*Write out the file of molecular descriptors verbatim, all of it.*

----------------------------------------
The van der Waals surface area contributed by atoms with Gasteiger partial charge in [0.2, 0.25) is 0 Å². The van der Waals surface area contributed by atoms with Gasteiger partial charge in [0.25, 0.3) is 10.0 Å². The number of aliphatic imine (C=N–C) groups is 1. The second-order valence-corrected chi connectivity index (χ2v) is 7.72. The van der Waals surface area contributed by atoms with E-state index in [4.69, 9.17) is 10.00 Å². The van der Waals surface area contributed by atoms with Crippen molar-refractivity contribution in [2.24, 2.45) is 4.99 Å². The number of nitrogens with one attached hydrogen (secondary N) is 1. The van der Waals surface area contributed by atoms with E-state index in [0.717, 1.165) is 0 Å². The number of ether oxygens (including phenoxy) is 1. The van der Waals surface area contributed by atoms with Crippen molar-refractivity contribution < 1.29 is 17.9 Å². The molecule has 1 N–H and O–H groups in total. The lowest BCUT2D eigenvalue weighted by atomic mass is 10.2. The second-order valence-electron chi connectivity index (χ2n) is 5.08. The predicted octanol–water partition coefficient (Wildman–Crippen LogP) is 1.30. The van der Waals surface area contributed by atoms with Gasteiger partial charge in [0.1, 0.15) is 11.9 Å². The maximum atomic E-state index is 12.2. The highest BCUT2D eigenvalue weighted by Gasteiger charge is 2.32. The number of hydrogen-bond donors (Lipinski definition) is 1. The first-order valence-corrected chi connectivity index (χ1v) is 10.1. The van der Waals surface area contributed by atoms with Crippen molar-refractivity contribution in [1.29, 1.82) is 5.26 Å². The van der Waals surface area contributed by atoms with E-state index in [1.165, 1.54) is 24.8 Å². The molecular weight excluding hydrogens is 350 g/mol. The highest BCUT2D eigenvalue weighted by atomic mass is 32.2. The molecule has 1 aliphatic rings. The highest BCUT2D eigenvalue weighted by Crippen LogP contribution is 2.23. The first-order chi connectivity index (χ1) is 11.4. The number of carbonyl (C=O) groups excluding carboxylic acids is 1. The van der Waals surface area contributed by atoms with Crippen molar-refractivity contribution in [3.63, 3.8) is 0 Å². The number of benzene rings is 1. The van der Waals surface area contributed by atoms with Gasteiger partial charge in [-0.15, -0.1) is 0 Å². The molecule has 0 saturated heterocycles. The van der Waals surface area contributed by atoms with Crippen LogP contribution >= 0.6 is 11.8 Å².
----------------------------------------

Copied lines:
The van der Waals surface area contributed by atoms with Gasteiger partial charge in [0.2, 0.25) is 0 Å². The van der Waals surface area contributed by atoms with Gasteiger partial charge in [0.25, 0.3) is 10.0 Å². The number of aliphatic imine (C=N–C) groups is 1. The second-order valence-corrected chi connectivity index (χ2v) is 7.72. The van der Waals surface area contributed by atoms with E-state index in [4.69, 9.17) is 10.00 Å². The van der Waals surface area contributed by atoms with Crippen molar-refractivity contribution in [2.24, 2.45) is 4.99 Å². The number of nitrogens with one attached hydrogen (secondary N) is 1. The van der Waals surface area contributed by atoms with E-state index in [0.717, 1.165) is 0 Å². The number of ether oxygens (including phenoxy) is 1. The van der Waals surface area contributed by atoms with Crippen molar-refractivity contribution < 1.29 is 17.9 Å². The molecule has 1 N–H and O–H groups in total. The lowest BCUT2D eigenvalue weighted by atomic mass is 10.2. The second-order valence-electron chi connectivity index (χ2n) is 5.08. The predicted octanol–water partition coefficient (Wildman–Crippen LogP) is 1.30. The van der Waals surface area contributed by atoms with Gasteiger partial charge in [0.1, 0.15) is 11.9 Å². The maximum atomic E-state index is 12.2. The highest BCUT2D eigenvalue weighted by Gasteiger charge is 2.32. The number of hydrogen-bond donors (Lipinski definition) is 1. The first-order valence-corrected chi connectivity index (χ1v) is 10.1. The van der Waals surface area contributed by atoms with Crippen molar-refractivity contribution in [1.29, 1.82) is 5.26 Å². The van der Waals surface area contributed by atoms with E-state index in [1.165, 1.54) is 24.8 Å². The molecular weight excluding hydrogens is 350 g/mol. The highest BCUT2D eigenvalue weighted by atomic mass is 32.2. The molecule has 1 aliphatic rings. The highest BCUT2D eigenvalue weighted by Crippen LogP contribution is 2.23. The first-order chi connectivity index (χ1) is 11.4. The number of carbonyl (C=O) groups excluding carboxylic acids is 1. The van der Waals surface area contributed by atoms with Crippen molar-refractivity contribution in [3.63, 3.8) is 0 Å². The number of benzene rings is 1. The van der Waals surface area contributed by atoms with Gasteiger partial charge in [-0.15, -0.1) is 0 Å². The molecule has 0 saturated heterocycles. The van der Waals surface area contributed by atoms with Crippen LogP contribution >= 0.6 is 11.8 Å².